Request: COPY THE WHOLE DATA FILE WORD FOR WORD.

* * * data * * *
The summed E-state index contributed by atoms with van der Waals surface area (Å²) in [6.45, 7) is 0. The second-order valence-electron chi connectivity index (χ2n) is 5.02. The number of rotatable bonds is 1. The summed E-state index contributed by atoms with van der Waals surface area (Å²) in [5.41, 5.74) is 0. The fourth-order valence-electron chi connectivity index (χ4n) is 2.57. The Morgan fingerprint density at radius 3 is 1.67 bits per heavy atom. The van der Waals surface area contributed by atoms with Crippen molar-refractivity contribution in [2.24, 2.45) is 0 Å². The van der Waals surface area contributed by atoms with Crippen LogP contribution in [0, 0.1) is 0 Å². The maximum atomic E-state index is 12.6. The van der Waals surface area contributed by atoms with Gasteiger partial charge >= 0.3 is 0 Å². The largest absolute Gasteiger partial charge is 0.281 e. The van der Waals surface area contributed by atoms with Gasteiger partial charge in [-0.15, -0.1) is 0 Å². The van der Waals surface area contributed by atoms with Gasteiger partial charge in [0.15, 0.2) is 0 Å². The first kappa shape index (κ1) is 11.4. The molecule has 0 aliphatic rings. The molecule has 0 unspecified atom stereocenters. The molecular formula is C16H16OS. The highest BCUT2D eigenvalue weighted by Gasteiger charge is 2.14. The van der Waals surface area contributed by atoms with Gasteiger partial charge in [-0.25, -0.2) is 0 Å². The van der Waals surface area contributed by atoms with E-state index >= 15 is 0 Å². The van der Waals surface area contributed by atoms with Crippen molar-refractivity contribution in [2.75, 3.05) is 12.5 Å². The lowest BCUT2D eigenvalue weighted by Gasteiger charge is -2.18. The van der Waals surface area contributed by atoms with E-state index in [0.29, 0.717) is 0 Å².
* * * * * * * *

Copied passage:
The summed E-state index contributed by atoms with van der Waals surface area (Å²) in [6.45, 7) is 0. The second-order valence-electron chi connectivity index (χ2n) is 5.02. The number of rotatable bonds is 1. The summed E-state index contributed by atoms with van der Waals surface area (Å²) in [5.41, 5.74) is 0. The fourth-order valence-electron chi connectivity index (χ4n) is 2.57. The Morgan fingerprint density at radius 3 is 1.67 bits per heavy atom. The van der Waals surface area contributed by atoms with Crippen molar-refractivity contribution in [2.24, 2.45) is 0 Å². The van der Waals surface area contributed by atoms with Crippen LogP contribution in [0, 0.1) is 0 Å². The maximum atomic E-state index is 12.6. The van der Waals surface area contributed by atoms with Gasteiger partial charge >= 0.3 is 0 Å². The largest absolute Gasteiger partial charge is 0.281 e. The van der Waals surface area contributed by atoms with Gasteiger partial charge in [-0.15, -0.1) is 0 Å². The van der Waals surface area contributed by atoms with Gasteiger partial charge in [0.15, 0.2) is 0 Å². The first kappa shape index (κ1) is 11.4. The molecule has 0 aliphatic rings. The molecule has 0 unspecified atom stereocenters. The molecular formula is C16H16OS. The highest BCUT2D eigenvalue weighted by Gasteiger charge is 2.14. The van der Waals surface area contributed by atoms with Gasteiger partial charge in [-0.25, -0.2) is 0 Å². The van der Waals surface area contributed by atoms with E-state index >= 15 is 0 Å². The van der Waals surface area contributed by atoms with Crippen molar-refractivity contribution in [2.75, 3.05) is 12.5 Å². The lowest BCUT2D eigenvalue weighted by Gasteiger charge is -2.18. The van der Waals surface area contributed by atoms with E-state index in [0.29, 0.717) is 0 Å².